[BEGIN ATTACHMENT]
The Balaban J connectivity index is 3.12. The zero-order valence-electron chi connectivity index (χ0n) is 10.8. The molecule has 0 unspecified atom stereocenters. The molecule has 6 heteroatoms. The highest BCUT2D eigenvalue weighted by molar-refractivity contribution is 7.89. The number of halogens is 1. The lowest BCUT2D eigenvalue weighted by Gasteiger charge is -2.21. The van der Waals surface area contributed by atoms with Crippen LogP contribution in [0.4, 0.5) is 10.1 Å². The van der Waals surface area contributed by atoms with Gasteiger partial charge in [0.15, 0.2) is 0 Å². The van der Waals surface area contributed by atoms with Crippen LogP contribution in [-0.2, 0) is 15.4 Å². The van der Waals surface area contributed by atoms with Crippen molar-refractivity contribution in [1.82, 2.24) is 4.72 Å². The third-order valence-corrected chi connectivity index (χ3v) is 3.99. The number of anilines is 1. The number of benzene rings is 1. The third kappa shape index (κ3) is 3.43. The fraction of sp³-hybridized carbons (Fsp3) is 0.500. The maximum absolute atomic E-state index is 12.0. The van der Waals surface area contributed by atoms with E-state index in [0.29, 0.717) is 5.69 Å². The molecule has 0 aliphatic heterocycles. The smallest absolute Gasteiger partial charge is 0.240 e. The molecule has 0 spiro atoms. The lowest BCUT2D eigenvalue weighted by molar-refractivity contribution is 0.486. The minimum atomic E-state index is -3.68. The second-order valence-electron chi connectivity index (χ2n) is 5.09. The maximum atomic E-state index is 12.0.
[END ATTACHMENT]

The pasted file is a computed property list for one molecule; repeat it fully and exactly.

The Balaban J connectivity index is 3.12. The zero-order valence-electron chi connectivity index (χ0n) is 10.8. The molecule has 0 unspecified atom stereocenters. The molecule has 6 heteroatoms. The highest BCUT2D eigenvalue weighted by molar-refractivity contribution is 7.89. The number of halogens is 1. The lowest BCUT2D eigenvalue weighted by Gasteiger charge is -2.21. The van der Waals surface area contributed by atoms with Crippen LogP contribution in [0.4, 0.5) is 10.1 Å². The van der Waals surface area contributed by atoms with Gasteiger partial charge in [0.15, 0.2) is 0 Å². The van der Waals surface area contributed by atoms with Crippen LogP contribution in [-0.2, 0) is 15.4 Å². The van der Waals surface area contributed by atoms with Crippen molar-refractivity contribution in [1.82, 2.24) is 4.72 Å². The third-order valence-corrected chi connectivity index (χ3v) is 3.99. The number of anilines is 1. The number of benzene rings is 1. The third kappa shape index (κ3) is 3.43. The fraction of sp³-hybridized carbons (Fsp3) is 0.500. The maximum absolute atomic E-state index is 12.0. The van der Waals surface area contributed by atoms with E-state index in [0.29, 0.717) is 5.69 Å². The molecule has 0 aliphatic heterocycles. The smallest absolute Gasteiger partial charge is 0.240 e. The molecule has 0 spiro atoms. The lowest BCUT2D eigenvalue weighted by molar-refractivity contribution is 0.486. The minimum atomic E-state index is -3.68. The second-order valence-electron chi connectivity index (χ2n) is 5.09. The maximum atomic E-state index is 12.0.